From CSIRO-Commonwealth Scientific and Industrial Research Organisation (AU): “$1 million funding for hydrogen vehicle refueller” 

    CSIRO bloc

    From CSIRO-Commonwealth Scientific and Industrial Research Organisation (AU)

    07 Feb 2021

    Nick Kachel
    Communication Advisor

    CSIRO, Australia’s national science agency, has welcomed Victorian government funding that will enable it to partner with Swinburne University of Technology to establish the Victorian Hydrogen Hub (VH2).

    The proposed refuelling station at Clayton.

    Some of the features of the refuelling station.

    VH2 is designed to bring researchers, industry partners and businesses together to test, trial and demonstrate new and emerging hydrogen technologies.

    Under the partnership, CSIRO will receive more than $1 million towards the development of a refuelling station to fuel and test hydrogen vehicles.

    The refuelling station, to be located at CSIRO’s Clayton campus in Victoria, is a key milestone in the development of CSIRO’s national Hydrogen Industry Mission, which aims to support Australia’s clean hydrogen industry – estimated to create more than 8000 jobs, generate $11 billion a year in GDP and support a low emissions future.

    “As Australia considers energy alternatives, we know hydrogen is clean and will be cost-competitive – but a major barrier to it becoming a fuel source for cars and trucks is how to refuel, and the lack of refuelling infrastructure,” CSIRO Executive Director, Growth, Nigel Warren said.

    “The refueller is a significant step towards removing that barrier.”

    Construction will take place as part of the development of VH2 – a new hydrogen production and storage demonstration facility, where CSIRO, Swinburne and their partners will test ‘real world’ uses for hydrogen technology.

    “We thank the Victorian government for supporting VH2 which, combined with the refueller, will allow us to test emerging hydrogen technologies,” Mr Warren added.

    Swinburne University of Technology’s Vice-Chancellor Professor Pascale Quester said the University was excited by the development.

    “We are grateful for the Victorian Government for their support,” Professor Quester said.

    “The Victorian Hydrogen Hub will be another demonstration of how we can bring people and technology together to create a better world.

    “Swinburne’s strong partnership with CSIRO means that we will be able to build on our focus of digitalisation and Industry 4.0, and support industry to enhance its understanding of what hydrogen can deliver.”

    The refueller project will demonstrate a fleet trial for CSIRO hydrogen vehicles with the potential for expansion, providing refuelling opportunities to other zero emission Fuel Cell Electric Vehicles (FCEVs) in the local area.

    “We are proud to be investing in this forward-looking initiative, the kind that will help build a smarter Victoria and help respond to climate change,” Victorian Minister for Higher Education, Gayle Tierney said.

    CSIRO is engaging with vehicle companies such as Toyota Australia to support the future adoption and supply of FCEVs in Australia.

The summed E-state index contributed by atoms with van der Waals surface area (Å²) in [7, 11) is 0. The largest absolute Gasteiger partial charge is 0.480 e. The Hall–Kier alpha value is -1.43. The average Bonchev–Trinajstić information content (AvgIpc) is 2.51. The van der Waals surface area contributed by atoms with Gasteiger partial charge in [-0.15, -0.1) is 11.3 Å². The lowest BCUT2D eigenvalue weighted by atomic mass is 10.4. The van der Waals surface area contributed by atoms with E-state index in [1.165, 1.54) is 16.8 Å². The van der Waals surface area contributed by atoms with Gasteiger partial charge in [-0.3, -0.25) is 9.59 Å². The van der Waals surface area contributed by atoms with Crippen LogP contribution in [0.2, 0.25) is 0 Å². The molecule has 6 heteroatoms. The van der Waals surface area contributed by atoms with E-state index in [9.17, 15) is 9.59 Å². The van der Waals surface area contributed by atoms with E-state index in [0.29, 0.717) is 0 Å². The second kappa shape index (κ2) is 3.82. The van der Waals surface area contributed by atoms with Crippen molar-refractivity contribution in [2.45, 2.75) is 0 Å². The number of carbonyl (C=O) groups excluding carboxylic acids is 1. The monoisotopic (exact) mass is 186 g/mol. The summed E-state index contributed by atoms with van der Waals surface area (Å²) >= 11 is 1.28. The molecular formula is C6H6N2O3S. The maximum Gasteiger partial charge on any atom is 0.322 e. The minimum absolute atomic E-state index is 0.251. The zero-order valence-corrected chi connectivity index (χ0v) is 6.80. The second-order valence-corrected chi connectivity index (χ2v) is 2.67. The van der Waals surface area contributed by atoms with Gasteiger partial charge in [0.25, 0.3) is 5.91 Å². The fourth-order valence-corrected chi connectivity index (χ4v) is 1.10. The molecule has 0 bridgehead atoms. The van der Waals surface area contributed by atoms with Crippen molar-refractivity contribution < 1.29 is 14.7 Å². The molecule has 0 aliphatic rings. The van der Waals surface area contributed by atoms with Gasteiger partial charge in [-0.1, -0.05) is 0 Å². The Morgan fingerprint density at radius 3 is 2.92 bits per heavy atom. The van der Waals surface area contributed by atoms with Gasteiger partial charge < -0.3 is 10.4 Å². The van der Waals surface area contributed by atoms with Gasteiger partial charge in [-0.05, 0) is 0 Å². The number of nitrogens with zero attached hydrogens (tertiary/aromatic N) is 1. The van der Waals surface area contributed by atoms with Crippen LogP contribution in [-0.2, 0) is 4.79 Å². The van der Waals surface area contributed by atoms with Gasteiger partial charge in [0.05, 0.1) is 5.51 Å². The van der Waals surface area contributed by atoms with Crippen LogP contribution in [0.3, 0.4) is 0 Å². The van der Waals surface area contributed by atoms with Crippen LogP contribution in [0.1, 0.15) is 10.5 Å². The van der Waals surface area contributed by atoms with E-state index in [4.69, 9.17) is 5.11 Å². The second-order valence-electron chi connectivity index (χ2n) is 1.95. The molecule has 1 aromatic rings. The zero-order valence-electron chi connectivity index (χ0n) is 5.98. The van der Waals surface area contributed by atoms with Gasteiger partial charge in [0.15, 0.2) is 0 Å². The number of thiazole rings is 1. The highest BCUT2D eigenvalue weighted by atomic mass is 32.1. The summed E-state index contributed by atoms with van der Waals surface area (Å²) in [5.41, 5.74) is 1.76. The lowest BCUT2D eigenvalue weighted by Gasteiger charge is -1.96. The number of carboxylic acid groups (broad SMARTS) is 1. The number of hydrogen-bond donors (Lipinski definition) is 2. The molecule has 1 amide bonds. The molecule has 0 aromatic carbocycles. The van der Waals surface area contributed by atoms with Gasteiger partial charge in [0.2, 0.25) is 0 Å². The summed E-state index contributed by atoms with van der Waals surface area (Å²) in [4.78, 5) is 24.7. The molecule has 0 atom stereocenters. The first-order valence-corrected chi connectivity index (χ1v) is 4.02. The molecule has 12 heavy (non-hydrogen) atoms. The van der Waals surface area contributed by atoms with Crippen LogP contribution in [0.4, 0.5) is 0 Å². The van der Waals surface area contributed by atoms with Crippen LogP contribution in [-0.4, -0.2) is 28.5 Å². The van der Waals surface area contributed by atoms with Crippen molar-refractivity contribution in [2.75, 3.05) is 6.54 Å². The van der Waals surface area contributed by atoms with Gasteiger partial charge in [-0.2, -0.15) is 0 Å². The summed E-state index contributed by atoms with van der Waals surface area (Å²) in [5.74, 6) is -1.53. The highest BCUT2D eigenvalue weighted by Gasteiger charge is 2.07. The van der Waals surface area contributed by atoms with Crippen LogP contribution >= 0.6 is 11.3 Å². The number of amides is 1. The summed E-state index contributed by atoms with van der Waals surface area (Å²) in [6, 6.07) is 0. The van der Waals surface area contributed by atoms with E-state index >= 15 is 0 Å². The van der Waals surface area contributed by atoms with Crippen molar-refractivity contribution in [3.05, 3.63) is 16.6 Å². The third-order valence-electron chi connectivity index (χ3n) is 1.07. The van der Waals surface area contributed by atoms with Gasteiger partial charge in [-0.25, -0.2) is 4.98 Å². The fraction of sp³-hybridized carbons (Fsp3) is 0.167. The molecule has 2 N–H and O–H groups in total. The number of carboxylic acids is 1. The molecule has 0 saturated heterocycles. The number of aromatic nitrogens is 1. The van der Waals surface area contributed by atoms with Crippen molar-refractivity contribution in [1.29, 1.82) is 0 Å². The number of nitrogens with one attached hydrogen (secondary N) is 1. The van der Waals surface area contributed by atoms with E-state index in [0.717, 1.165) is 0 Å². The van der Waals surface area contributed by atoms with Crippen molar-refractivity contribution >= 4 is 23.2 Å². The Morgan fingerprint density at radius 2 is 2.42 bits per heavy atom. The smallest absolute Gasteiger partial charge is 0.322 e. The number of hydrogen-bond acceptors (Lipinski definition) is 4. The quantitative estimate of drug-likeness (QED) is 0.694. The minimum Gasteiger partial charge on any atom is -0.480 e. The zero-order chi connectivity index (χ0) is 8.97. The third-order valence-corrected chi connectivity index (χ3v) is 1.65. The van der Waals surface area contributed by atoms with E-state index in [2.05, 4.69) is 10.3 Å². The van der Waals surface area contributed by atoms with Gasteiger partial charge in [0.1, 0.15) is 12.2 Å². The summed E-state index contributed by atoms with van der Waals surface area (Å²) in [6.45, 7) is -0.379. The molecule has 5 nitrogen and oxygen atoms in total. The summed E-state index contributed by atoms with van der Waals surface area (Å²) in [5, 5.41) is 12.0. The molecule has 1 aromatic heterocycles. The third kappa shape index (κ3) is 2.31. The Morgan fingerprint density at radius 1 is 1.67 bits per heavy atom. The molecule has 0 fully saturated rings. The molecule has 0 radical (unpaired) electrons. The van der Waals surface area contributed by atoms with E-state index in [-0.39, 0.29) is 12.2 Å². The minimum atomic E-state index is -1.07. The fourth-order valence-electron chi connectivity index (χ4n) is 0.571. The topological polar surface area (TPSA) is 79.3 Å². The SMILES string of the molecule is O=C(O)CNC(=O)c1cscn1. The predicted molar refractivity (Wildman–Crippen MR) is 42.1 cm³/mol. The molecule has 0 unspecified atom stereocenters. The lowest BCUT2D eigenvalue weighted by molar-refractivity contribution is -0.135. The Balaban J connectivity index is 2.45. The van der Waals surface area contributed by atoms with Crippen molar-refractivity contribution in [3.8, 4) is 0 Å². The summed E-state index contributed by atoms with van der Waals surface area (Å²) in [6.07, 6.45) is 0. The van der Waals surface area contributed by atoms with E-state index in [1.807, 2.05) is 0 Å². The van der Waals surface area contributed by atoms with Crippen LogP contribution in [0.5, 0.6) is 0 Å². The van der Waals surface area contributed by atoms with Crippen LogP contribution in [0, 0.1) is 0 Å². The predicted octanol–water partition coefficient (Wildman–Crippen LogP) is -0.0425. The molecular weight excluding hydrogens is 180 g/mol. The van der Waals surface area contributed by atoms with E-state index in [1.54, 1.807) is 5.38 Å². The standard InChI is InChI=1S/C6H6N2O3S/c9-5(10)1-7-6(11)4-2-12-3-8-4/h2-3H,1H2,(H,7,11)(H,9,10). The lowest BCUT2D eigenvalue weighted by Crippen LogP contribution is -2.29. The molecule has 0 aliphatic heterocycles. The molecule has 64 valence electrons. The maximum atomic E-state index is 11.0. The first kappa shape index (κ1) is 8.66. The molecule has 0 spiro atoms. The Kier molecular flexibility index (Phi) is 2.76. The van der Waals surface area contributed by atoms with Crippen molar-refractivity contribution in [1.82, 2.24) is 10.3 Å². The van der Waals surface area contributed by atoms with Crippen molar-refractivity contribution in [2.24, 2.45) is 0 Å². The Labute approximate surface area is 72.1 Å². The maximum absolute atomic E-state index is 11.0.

“Toyota Australia is delighted to support the development of this new hydrogen refuelling station in Victoria with next-generation Mirai FCEVs,” Toyota Australia’s Manager of Future Technologies, Matt MacLeod said.

    “This is a significant step towards having the necessary refuelling infrastructure to help grow hydrogen opportunities in Australia.

    “We look forward working closely with CSIRO and their partners on this exciting project.”

    About the emerging Hydrogen Industry Mission

    CSIRO announced a program of national missions in August 2020, aimed at solving some of Australia’s greatest challenges.

    Missions are currently being developed.

    The Hydrogen Industry Mission aims to help Australia work out how to scale up domestic hydrogen supply and demand for a low emissions future, and support our hydrogen energy export industry.

    The mission builds on CSIRO’s National Hydrogen Roadmap which shared the opportunities for Australia’s clean hydrogen industry.

    CSIRO is currently engaging with and inviting advisory, funding, R&D and translation partners to work collaboratively on initiatives.

    See the full article here .


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    CSIRO campus

    CSIRO, the Commonwealth Scientific and Industrial Research Organisation (AU), is Australia’s national science agency and one of the largest and most diverse research agencies in the world.

  • richardmitnick 11:36 am on February 2, 2021 Permalink | Reply
    Tags: "New tool at Sandia brings some West Texas wind to the Duke City — virtually", A new custom-built wind turbine emulator has been installed at Sandia’s Distributed Energy Technologies Laboratory., , Clean Energy, , , Faster research through innovation., New wind turbine motor, Sandia’s Distributed Energy Technologies Laboratory, Sandia’s Renewable Energy and Distributed Systems Integration program., The emulator consists of a scaled-down wind turbine motor and uses much of the same hardware and software that control actual turbines.   

    From DOE’s Sandia National Laboratories: “New tool at Sandia brings some West Texas wind to the Duke City — virtually” 

    From DOE’s Sandia National Laboratories

    February 2, 2021
    Dan Ware and Mollie Rappe

    Rachid Darbali-Zamora examines Sandia National Laboratories’ new wind turbine motor, which will allow the distributed energy team to study how wind farms will behave under a variety of conditions and in different locations. Credit: Bret Latter.

    Researchers at Sandia National Laboratories have a new tool that allows them to study wind power and see whether it can be efficiently used to provide power to people living in remote and rural places or even off the grid, through distributed energy.